Break the bonds, and you destroy the function of the molecule. If the molecule that gets broken is, say, DNA — your genetic material — then bad things happen, including disease, cancer, aging, and so forth. The only types of EMR with enough energy to break bonds in molecules are UV light, x-rays, and gamma rays (collectively called “ionizing radiation”). These are the only types of EMR that, consequently, can cause cancer and so forth (note that despite their bad reputation in some circles, microwaves have completely insufficient energy to cause cancer). Ok, so x-rays can cause cancer, as can mammograms (which rely upon x-rays). MRIs can’t, since they don’t use ionizing radiation, and rely instead upon the behavior of atoms in a magnetic field.

If x-rays fall into the category of ionizing radiation, why shouldn’t we worry about the milk that gets shot full of x-rays? The answer to this is simply that very, VERY few phenomena can actually make things radioactive. X-rays, and even gamma rays (which come from nuclear reactions and can cause a variety of cancers, radiation poisoning, and so forth) can’t make the things exposed to them radioactive. If you were exposed to nuclear fallout (like from the Chernobyl disaster), you could temporarily “become radioactive,” but only because nuclear fallout includes bombardment with subatomic particles called neutrons (among other things). If you have certain types of radioactive material introduced into your body, you can emit radiation due to the presence of the radioactive material. However, it is impossible for you (or your fluids) to become radioactive as a result of x-ray exposure. The only thing the x-rays could theoretically do to your milk would be to break down some of the proteins and other molecules (though they’re unlikely to, because the dose is so small), and furthermore, this wouldn’t affect the quality — or the safety — of the milk.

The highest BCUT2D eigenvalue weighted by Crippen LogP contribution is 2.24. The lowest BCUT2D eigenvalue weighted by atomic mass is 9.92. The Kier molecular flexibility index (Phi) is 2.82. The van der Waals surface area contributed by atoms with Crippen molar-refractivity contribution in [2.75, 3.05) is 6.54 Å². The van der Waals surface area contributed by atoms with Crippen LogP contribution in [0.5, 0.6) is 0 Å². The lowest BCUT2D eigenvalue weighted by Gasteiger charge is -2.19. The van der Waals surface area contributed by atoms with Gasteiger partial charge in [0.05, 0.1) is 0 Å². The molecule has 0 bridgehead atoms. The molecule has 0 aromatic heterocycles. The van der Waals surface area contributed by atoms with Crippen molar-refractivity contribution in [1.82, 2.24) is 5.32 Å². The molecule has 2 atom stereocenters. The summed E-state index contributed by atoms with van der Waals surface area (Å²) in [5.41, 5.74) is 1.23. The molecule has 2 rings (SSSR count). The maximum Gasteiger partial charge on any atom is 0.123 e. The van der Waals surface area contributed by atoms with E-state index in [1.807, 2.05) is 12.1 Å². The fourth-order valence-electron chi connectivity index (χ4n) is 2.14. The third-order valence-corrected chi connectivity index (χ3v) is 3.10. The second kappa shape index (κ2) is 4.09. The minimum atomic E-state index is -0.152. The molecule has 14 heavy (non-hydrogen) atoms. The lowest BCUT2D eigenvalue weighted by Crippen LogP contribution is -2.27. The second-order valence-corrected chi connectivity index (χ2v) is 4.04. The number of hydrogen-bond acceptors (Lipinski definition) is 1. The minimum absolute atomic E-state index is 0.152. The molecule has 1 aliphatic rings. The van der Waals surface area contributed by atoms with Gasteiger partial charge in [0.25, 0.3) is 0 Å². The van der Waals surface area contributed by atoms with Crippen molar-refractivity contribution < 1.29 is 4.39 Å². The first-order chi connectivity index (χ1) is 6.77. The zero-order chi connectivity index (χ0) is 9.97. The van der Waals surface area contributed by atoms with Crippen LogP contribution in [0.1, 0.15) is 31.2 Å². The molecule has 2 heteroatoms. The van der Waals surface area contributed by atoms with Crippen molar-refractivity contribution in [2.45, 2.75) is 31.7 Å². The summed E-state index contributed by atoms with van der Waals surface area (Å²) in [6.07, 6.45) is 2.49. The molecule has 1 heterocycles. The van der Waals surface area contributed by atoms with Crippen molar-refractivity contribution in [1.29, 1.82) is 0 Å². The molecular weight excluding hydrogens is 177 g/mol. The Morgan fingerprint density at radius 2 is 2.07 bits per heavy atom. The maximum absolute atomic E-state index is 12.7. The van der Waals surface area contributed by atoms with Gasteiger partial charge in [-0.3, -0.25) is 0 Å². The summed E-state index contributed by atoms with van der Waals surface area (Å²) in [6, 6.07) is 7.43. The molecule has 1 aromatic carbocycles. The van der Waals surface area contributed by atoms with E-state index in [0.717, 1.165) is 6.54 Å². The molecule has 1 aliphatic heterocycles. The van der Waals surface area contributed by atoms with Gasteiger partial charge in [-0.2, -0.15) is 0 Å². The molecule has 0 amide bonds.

I Googled lactation and mammography, because I wanted to know what it was (assuming most medical professionals know there’s no risk of radioactive milk from a mammogram) that would cause a health practitioner to put off a mammogram on a lactating woman (which, according to Google, happens quite often). It turns out that practitioners worry about the “goo-factor.” Breast milk is a bodily fluid, and apparently the staff of imaging clinics is concerned that it will, well, squirt on things. Not that it does, generally speaking…but regardless, this appears to be a major motivating factor with regard to lactating women and the medical profession’s desire to keep them, and their squirting milk, away from those hard-to-clean mammography machines.

 

Science Bottom Line:* There is no danger to your milk if you have to have a mammogram or x-ray while you’re lactating. There is, as always, some danger to you personally any time you’re exposed to ionizing radiation, which is why it’s always important to weigh the risks against the benefits when you need to have imaging done. You don’t need to pump and dump unless you’re engorged.

 

What medical procedures have you wondered (or worried) about during lactation?